The uncanny as it is depicted in literature, in stories and imaginative productions, merits in truth a separate discussion. Above all, it is a much more fertile province than the uncanny in real life, for it contains the whole of the latter and something more besides, something that cannot be found in real life. The contrast between what has been repressed and what has been surmounted cannot be transposed on to the uncanny in fiction without profound modification; for the realm of phantasy depends for its effect on the fact that its content is not submitted to reality-testing. The somewhat paradoxical result is that in the first place a great deal that is not uncanny in fiction would be so if it happened in real life; and in the second place, that there are many more means of creating uncanny effects in fiction than there are in real life.
Elsewhere in the essay Freud (taking off, magpie-like, from Ernst Jentsch’s conception of the uncanny) discusses the partial synonymy between heimlich and unheimlich, suggesting that the latter is a product of the repression of the former. But I like the idea that fiction and presumably other forms of art and writing as well bring with it its own set of standards for what is and is not uncanny, and these standards are in no way mimetic of the real world. It seems like an obvious enough point, but how many discussions of the uncanny ignore the clear difference between those standards for what one experiences in reading and those standards for what one experiences in life? (Benjamin, for one, as with when he treats Kafka.) And how often do one’s expectations of uncanniness in stories get projected mistakenly onto life itself?
Moreover, the writer works overtime to create uncanny effects well beyond anything that we tend to encounter in life (or that if we encounter in real life, we think it to be is “stranger than fiction”), then has to be held to the ever-shifting standards of the uncanny, and how robust the writer’s conception was determines the reception of their work in the ensuing years. (That is, the nature of the “reality testing” changes as the social conception of reality does.) Private, unshared neuroses may cause any would-be uncanny effects to quickly fade from the page.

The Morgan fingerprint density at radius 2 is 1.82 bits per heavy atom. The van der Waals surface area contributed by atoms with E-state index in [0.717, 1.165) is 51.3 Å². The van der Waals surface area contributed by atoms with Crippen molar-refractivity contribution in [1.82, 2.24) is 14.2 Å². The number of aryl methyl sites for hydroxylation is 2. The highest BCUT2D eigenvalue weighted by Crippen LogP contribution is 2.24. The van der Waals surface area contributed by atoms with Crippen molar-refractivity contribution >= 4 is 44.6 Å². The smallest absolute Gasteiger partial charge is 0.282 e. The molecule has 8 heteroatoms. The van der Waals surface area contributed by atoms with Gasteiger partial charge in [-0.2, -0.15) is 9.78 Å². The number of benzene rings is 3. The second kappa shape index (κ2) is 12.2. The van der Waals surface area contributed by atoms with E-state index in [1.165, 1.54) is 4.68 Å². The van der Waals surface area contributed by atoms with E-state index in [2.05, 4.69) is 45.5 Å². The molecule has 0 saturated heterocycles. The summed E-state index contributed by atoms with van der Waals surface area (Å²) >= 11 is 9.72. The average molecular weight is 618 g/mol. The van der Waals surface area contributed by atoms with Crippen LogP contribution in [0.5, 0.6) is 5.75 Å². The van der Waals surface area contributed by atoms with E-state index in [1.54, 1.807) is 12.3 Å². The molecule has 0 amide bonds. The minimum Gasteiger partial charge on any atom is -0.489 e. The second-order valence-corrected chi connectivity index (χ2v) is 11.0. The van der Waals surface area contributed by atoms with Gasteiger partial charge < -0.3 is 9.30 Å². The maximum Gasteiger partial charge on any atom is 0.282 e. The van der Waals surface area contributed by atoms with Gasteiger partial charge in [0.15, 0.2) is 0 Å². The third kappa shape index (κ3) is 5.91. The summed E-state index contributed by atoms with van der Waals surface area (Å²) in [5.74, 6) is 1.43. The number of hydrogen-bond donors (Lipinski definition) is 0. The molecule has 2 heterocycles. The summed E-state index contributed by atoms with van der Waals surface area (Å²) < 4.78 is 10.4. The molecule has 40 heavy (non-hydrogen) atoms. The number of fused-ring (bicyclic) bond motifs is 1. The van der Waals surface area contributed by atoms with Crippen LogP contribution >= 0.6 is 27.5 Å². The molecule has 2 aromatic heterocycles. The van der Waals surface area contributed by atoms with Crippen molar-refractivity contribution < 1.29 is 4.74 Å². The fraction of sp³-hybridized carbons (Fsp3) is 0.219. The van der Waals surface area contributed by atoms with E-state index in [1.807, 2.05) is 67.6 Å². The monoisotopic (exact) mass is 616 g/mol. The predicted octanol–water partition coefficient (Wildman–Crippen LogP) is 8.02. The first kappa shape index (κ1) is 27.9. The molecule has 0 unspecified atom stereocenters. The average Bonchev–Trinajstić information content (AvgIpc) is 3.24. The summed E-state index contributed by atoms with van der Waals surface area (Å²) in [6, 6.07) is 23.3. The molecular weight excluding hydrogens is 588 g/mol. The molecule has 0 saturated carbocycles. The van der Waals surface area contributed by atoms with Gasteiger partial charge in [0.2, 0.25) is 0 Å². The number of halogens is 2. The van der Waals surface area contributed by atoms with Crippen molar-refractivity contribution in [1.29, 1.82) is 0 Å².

(As an example of the shifting, take Freud’s essay and larger work itself. Since so many versions of Freud’s ideas have passed into conventional wisdom, every time Freud doesn’t match one of the common conceptions in his writing, there’s an uncanny experience that Freud has greatly departed from what Freud is supposed to be.)
One other, metatextual point, is that you can hypothesize that the fictional standards from the uncanny bear an uncanny relation to the real-life standards; our laxer standards in fiction allow for the airing of more repression. Maybe this is too clever a formulation, but at least it merits bearing in mind before a critic jumps at the opportunity to point out every quirk in a novel as being uncanny. It’s become an overused category, and it would be better to document it descriptively than to postulate instances of it willy-nilly.
(The most famous application of the idea of the uncanny as nearly-familiar is Masahiro Mori’s uncanny valley.)